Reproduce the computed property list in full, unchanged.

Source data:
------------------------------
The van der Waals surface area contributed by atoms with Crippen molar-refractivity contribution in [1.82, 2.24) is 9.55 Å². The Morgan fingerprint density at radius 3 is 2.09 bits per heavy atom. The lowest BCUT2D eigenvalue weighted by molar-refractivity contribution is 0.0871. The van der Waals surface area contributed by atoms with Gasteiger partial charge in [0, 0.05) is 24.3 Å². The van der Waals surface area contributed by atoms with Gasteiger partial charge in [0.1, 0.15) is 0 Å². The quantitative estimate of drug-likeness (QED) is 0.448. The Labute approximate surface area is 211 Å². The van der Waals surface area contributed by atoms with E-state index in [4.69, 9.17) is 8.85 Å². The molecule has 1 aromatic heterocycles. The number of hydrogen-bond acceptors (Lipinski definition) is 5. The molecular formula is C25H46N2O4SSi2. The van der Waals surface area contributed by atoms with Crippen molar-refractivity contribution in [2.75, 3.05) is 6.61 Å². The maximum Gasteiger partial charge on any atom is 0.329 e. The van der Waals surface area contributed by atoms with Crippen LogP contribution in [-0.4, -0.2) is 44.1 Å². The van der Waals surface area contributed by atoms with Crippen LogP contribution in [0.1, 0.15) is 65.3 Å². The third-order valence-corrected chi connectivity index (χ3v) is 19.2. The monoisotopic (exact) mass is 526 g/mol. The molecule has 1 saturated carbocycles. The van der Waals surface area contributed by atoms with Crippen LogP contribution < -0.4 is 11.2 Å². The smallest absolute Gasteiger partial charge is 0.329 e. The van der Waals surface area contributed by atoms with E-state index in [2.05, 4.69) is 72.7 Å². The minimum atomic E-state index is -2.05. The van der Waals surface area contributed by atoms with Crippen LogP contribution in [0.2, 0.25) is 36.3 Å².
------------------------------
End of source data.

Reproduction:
The van der Waals surface area contributed by atoms with Crippen molar-refractivity contribution in [1.82, 2.24) is 9.55 Å². The Morgan fingerprint density at radius 3 is 2.09 bits per heavy atom. The lowest BCUT2D eigenvalue weighted by molar-refractivity contribution is 0.0871. The van der Waals surface area contributed by atoms with Gasteiger partial charge in [0, 0.05) is 24.3 Å². The van der Waals surface area contributed by atoms with Gasteiger partial charge in [0.1, 0.15) is 0 Å². The quantitative estimate of drug-likeness (QED) is 0.448. The Labute approximate surface area is 211 Å². The van der Waals surface area contributed by atoms with E-state index in [4.69, 9.17) is 8.85 Å². The molecule has 1 aromatic heterocycles. The number of hydrogen-bond acceptors (Lipinski definition) is 5. The molecular formula is C25H46N2O4SSi2. The van der Waals surface area contributed by atoms with Crippen molar-refractivity contribution in [2.75, 3.05) is 6.61 Å². The maximum Gasteiger partial charge on any atom is 0.329 e. The van der Waals surface area contributed by atoms with Crippen LogP contribution in [-0.4, -0.2) is 44.1 Å². The van der Waals surface area contributed by atoms with Crippen LogP contribution in [0.1, 0.15) is 65.3 Å². The third-order valence-corrected chi connectivity index (χ3v) is 19.2. The monoisotopic (exact) mass is 526 g/mol. The molecule has 1 saturated carbocycles. The van der Waals surface area contributed by atoms with Crippen LogP contribution < -0.4 is 11.2 Å². The smallest absolute Gasteiger partial charge is 0.329 e. The van der Waals surface area contributed by atoms with E-state index in [2.05, 4.69) is 72.7 Å². The minimum atomic E-state index is -2.05. The van der Waals surface area contributed by atoms with Crippen LogP contribution in [0.2, 0.25) is 36.3 Å².